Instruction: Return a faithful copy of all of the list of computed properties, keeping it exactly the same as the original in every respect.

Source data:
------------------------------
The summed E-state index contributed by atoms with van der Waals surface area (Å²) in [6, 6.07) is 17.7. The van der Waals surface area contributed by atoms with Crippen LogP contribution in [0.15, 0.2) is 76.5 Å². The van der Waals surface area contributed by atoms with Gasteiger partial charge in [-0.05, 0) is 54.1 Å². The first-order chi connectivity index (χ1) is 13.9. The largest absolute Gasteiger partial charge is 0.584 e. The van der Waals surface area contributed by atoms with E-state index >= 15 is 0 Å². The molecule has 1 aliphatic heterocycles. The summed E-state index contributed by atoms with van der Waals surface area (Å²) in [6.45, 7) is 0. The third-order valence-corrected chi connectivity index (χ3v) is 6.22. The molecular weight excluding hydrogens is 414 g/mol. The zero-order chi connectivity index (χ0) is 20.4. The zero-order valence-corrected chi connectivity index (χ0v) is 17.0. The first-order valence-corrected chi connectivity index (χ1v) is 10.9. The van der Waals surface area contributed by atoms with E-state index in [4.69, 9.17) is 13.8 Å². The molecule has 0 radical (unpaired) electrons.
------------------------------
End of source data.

The summed E-state index contributed by atoms with van der Waals surface area (Å²) in [6, 6.07) is 17.7. The van der Waals surface area contributed by atoms with Crippen LogP contribution in [0.15, 0.2) is 76.5 Å². The van der Waals surface area contributed by atoms with Gasteiger partial charge in [-0.05, 0) is 54.1 Å². The first-order chi connectivity index (χ1) is 13.9. The largest absolute Gasteiger partial charge is 0.584 e. The van der Waals surface area contributed by atoms with E-state index >= 15 is 0 Å². The molecule has 1 aliphatic heterocycles. The summed E-state index contributed by atoms with van der Waals surface area (Å²) in [6.45, 7) is 0. The third-order valence-corrected chi connectivity index (χ3v) is 6.22. The molecular weight excluding hydrogens is 414 g/mol. The zero-order chi connectivity index (χ0) is 20.4. The zero-order valence-corrected chi connectivity index (χ0v) is 17.0. The first-order valence-corrected chi connectivity index (χ1v) is 10.9. The van der Waals surface area contributed by atoms with E-state index in [4.69, 9.17) is 13.8 Å². The molecule has 0 radical (unpaired) electrons.